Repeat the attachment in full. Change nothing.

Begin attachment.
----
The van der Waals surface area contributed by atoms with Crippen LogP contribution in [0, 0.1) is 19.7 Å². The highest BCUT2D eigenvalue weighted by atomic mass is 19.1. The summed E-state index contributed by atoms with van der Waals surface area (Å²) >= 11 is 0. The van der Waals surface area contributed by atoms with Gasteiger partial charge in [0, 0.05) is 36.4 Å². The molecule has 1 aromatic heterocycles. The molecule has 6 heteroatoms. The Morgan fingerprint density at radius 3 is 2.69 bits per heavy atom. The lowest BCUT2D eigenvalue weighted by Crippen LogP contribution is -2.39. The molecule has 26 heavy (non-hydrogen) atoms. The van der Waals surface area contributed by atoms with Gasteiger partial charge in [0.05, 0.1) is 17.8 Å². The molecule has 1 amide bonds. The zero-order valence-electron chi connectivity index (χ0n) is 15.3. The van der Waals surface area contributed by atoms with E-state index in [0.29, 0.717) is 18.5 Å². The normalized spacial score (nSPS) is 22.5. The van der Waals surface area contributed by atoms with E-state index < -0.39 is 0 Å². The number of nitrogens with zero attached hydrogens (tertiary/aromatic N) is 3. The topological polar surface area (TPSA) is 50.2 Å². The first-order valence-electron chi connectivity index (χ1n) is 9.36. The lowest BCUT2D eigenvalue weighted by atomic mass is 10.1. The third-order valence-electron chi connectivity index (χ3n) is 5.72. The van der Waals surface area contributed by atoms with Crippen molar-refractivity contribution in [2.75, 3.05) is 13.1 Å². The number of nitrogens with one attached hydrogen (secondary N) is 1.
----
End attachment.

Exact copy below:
The van der Waals surface area contributed by atoms with Crippen LogP contribution in [0, 0.1) is 19.7 Å². The highest BCUT2D eigenvalue weighted by atomic mass is 19.1. The summed E-state index contributed by atoms with van der Waals surface area (Å²) >= 11 is 0. The van der Waals surface area contributed by atoms with Gasteiger partial charge in [0, 0.05) is 36.4 Å². The molecule has 1 aromatic heterocycles. The molecule has 6 heteroatoms. The Morgan fingerprint density at radius 3 is 2.69 bits per heavy atom. The lowest BCUT2D eigenvalue weighted by Crippen LogP contribution is -2.39. The molecule has 26 heavy (non-hydrogen) atoms. The van der Waals surface area contributed by atoms with Gasteiger partial charge in [0.05, 0.1) is 17.8 Å². The molecule has 1 amide bonds. The zero-order valence-electron chi connectivity index (χ0n) is 15.3. The van der Waals surface area contributed by atoms with E-state index in [0.29, 0.717) is 18.5 Å². The normalized spacial score (nSPS) is 22.5. The van der Waals surface area contributed by atoms with E-state index < -0.39 is 0 Å². The number of nitrogens with zero attached hydrogens (tertiary/aromatic N) is 3. The topological polar surface area (TPSA) is 50.2 Å². The first-order valence-electron chi connectivity index (χ1n) is 9.36. The lowest BCUT2D eigenvalue weighted by atomic mass is 10.1. The third-order valence-electron chi connectivity index (χ3n) is 5.72. The van der Waals surface area contributed by atoms with Crippen molar-refractivity contribution in [2.75, 3.05) is 13.1 Å². The number of nitrogens with one attached hydrogen (secondary N) is 1.